Mitch Albom Hopes Latest Novel Is 'Heaven'-Sent

Manila Bulletin, November 13, 2013 | Go to article overview

Mitch Albom Hopes Latest Novel Is 'Heaven'-Sent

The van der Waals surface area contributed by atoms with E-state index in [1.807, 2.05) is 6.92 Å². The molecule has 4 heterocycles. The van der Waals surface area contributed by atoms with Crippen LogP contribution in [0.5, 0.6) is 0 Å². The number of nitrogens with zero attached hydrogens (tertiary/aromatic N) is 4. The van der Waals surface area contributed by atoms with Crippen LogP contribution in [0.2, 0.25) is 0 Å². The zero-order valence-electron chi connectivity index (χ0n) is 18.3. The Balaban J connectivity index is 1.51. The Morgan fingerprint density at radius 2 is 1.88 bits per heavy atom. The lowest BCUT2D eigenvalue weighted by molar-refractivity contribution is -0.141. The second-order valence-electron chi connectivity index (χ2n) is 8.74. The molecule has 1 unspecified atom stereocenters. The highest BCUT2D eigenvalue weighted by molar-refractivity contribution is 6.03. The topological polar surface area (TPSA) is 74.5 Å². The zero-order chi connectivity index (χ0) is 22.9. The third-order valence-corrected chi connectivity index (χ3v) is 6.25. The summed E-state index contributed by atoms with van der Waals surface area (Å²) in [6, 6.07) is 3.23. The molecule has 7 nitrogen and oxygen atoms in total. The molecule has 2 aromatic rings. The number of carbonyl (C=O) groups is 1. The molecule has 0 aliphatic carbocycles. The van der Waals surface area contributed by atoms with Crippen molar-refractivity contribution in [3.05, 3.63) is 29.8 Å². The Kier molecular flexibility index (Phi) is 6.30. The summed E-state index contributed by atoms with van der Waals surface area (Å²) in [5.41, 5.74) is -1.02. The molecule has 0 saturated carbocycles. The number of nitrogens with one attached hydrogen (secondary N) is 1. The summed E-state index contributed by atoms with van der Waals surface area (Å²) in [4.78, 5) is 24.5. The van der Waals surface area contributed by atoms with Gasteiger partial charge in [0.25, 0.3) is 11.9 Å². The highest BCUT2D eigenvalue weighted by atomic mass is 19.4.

[caption id="attachment_43940" align="alignright" width="300"] Mitch Albom (AP)[/caption] HIGHLAND PARK, Michigan (AP) Mitch Albom's best-selling memoir, "Tuesdays with Morrie," gave him the literary chops to try his hand at fiction, so it's fitting that he returns to the book's central theme the struggle to understand one's own mortality for his fourth novel. "The First Phone Call From Heaven," which came out Tuesday, mines the same death-and-afterlife material that transformed Albom 16 years ago from an award-winning sports columnist into a best-selling author. A closer look, though, shows it isn't quite like his other novels. At 323 pages, it's about 100 pages longer than his other fictional works, and he devotes the extra space to fuller character development. Plus, "it's a bit of a thriller," according to Albom, who said some people close to him expressed surprise he had a mystery novel in him, but he realized: "I've been writing sports my whole life, and sports is exactly that." The book follows several residents of a fictional northern Michigan town, Coldwater, who start receiving regular Friday phone calls from deceased loved ones. (There is a real Coldwater, Mich., but it's in the south of the state.) Soon, the town is overrun by out-of-towners dead-set on getting the story (media), celebrating the phenomenon (religious zealots) or disproving it (skeptics). "There's a fundamental question: Did this really happen or not? At the core of that question is belief," Albom said. "The book to me, if you had to pick a one-word theme, it's 'belief.'" Albom said belief is "what gets us through life" and "carries us through terrible situations when they happen to us." Much like the one that happened to him. A series of strokes robbed his mother of the ability to speak. "I've not heard her voice since 2010, basically. I miss her voice something terribly," Albom said. Morrie Schwartz's voice also is one of those Albom has lost over the years. The 1997 chronicle of his mentor's deathbed seminars provided Albom with the springboard he has used to delve into the world of fiction. Albom said Schwartz asked him to visit his grave periodically to continue their conversations. …

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